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Security Portal: Kurt's Closet: Linux and network encryption

Sep 08, 1999, 05:02 (0 Talkback[s])
(Other stories by Kurt Seifried)

"And now for the last in my three part mini-series on Linux encryption; network encryption. We've covered the basics, and filesystem encryption, however these systems are absolutely no good if you log into your server via telnet, and then provide the password to mount your encrypted home directory. There are also several file encryption systems that do not lend themselves well to networking, and many file sharing methods that provide no encryption at all. Encrypting the data that moves across your network is a simple and effective answer (ok, it's probably not simple, but you get the idea)."

"There are several levels at which you can encrypt data in a network setting, so far we have only dealt with methods at the application and presentation layer. That is to say the encryption is provided by software and not really integrated with the network (TCFS being a notable exception). Encryption can be done at almost any layer of the OSI stack, with various benefits and drawbacks to each method."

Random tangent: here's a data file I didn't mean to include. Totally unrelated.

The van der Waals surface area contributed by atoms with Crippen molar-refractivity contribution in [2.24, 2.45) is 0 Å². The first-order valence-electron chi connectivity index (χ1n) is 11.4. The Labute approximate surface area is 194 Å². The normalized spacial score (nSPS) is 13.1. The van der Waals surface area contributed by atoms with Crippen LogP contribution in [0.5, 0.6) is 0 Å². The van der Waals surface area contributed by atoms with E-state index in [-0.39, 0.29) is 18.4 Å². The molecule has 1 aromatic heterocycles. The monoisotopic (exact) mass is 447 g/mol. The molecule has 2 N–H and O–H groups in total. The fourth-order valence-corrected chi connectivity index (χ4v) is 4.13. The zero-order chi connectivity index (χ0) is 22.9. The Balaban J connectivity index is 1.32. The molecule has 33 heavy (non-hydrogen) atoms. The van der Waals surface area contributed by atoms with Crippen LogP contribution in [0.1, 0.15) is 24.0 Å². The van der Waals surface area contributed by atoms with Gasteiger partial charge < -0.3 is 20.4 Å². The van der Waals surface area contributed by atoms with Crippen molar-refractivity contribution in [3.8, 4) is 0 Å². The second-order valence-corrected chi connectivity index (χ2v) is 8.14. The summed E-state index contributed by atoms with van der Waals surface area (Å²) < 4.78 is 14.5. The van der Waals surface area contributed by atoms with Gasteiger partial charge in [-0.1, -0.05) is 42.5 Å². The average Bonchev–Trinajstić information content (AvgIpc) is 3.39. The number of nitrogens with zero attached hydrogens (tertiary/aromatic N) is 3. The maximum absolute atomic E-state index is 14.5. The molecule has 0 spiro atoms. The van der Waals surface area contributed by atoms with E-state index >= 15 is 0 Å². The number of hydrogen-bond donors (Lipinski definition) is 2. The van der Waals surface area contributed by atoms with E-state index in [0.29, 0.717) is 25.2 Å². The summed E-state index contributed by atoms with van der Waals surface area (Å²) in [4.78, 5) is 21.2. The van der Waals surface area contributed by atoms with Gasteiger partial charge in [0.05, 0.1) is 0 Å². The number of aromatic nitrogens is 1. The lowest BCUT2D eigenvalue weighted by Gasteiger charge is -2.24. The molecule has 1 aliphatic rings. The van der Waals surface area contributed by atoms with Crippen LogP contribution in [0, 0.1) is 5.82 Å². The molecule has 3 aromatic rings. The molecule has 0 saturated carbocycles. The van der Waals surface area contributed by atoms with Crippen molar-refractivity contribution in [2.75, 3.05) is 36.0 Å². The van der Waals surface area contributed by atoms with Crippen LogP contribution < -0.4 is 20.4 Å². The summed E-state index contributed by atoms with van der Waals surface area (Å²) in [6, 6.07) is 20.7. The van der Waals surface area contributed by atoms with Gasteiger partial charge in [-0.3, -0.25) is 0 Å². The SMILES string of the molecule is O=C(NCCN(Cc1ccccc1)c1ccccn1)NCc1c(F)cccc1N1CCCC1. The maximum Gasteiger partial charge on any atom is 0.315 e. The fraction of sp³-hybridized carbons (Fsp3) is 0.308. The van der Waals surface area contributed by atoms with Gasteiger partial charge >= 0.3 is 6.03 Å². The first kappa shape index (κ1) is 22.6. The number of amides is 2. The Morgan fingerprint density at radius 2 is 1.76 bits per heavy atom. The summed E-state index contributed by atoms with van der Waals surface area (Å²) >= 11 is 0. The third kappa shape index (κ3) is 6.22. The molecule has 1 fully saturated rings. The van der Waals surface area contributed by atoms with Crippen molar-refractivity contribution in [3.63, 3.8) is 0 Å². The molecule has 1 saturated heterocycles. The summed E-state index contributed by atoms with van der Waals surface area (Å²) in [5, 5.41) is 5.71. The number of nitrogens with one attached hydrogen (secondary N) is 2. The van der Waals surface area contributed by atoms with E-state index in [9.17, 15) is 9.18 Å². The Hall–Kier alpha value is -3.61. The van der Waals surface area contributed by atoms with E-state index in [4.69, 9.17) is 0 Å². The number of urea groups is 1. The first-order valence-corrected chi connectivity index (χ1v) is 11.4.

"For this article we are concerned with network based encryption, which typically happens at the session, and / or transport layer (green). You typically don't encrypt the network (IP) layer as the routers/etc along the path must be able to view some data in the packet (like destination). Encryption can also be done at the application layer (PGP), presentation (X.509 integration with Netscape mailer) which was discussed in my previous article, or at the datalink layer (modems with pre-shared secrets and hardware encryption chips) which are in (blue)."

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